Drugi jezik na kojem je dostupan ovaj članak: Bosnian
By: Aleksandar Milojević, Strategic planner at McCann Belgrade
The sudden Jolie-Pitt breakup was the main topic in all media, and has sovereignly reigned both the internet and all classic media formats, overtaking even the US presidential elections in the race for the top spot. Thousands upon thousands of internet memes were shared every minute, and magazines around the globe competed to see who will have the wittiest front page and sell even the last copy of their magazine. From Business Insider to Mirror. Until Friday. And then, BOOM! “Brad is single. Los Angeles. From/one way, incl taxes. £ 169.” One print ad of the Norwegian Airlines has taken all the attention of this topic, plus it occupied the entire digital space.
Checking the pulse of consumers is always on the top of the list of marketing strategy of any brand. What is happening in the society or the industry, what are people clicking on, what are they sharing, and how to place your brand in those discussions? One solution is reactive or real-time marketing. It is a response to unforeseen events. Why did the Nowegian ad attracted so much attention? Because they reacted immediately, in a simple and funny way. And these are the three essential elements on which the reactive marketing rests. Had the Norwegian Airlines reacted only a day later, they probably wouldn’t be the first brand to react on this occasion. They wouldn’t have gotten even a piece of the attention they did. And maybe it would have been featured in a weekly review of the most interesting campaigns on this topic on some news website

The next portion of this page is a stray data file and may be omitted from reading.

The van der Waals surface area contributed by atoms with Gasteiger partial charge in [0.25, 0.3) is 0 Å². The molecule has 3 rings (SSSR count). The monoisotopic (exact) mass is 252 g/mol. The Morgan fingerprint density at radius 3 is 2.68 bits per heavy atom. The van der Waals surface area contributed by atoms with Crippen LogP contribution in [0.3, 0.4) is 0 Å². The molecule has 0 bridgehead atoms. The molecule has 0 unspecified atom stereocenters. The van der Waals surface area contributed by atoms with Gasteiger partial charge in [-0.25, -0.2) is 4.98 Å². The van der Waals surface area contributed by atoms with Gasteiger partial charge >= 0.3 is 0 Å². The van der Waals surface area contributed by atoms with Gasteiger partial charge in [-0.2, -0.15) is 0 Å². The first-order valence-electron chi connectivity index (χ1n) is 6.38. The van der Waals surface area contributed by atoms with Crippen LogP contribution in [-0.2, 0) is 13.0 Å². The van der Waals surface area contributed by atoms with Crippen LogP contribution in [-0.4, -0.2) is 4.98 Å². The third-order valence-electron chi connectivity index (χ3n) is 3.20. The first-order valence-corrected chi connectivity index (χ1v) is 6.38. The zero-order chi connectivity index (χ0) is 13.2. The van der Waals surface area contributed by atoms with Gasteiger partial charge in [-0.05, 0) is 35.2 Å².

By tapping into the current topics, brands create a great connection with the audience as they show that they listen to their customers, and keep up with what is important to them. Internet and new media have changed the dynamics of advertising. In addition to being an excellent litmus paper to check which topics are hot and which are not, they give brands the opportunity to immediately respond to these issues.
Norwegian is not the first brand to use an unforeseen situation and made it into a campaign. There are well-known campaigns of brands such as Oreo, Nokia, Stabilo, Tide, Mini … These brands are of course not the only ones who advertised on “their own” topics, but what elevated them from the sea of reactive campaigns is that they shrewdly predicted the popularity of events and placed their contents quickly, in line with their brand attributes, customized for the context.
Unlike proactive marketing, reactive marketing is spontaneous, unplanned, because it is a reaction to unforeseen events. However, many campaigns that look like they were made quickly and in response to an event are actually thoroughly and properly planned. These relate to expected events in respect of which there is not much danger of failure. All are united when it comes to the Olympic Games, the birth of the “Royal Baby” in the UK, or even on topics related to the LGBT community. These are excellent opportunities for brands to adapt their marketing strategies to mentioned situations. Planning reduces the risk to a minimum, or makes it nonexistent. And risk is the greatest danger in the reactive marketing.
It often happens that a brand reacts to the wrong occasion, or with a completely wrong message. This was the case with brands such as Kenneth Cole, which linked its spring collection to the Arab Spring in Egypt, or the BIC‘s sexist campaign on the occasion of Women’s Day. Although the aforementioned brands quickly apologized – internet remembers everything. And the competition also had a speedy response, and took advantage of the situation to better position themselves.
Reactive marketing has enormous potential. One of the greatest values for brands is free venture out of the media plan. In the case of Norwegian Airlines, all which the client had paid to the media was an A4 print ad, which was then seen by every user on Facebook. Good reactive campaigns guarantee brands a huge reach and safe buzz on social networks, and almost certainly some festival awards from the relevant professional public.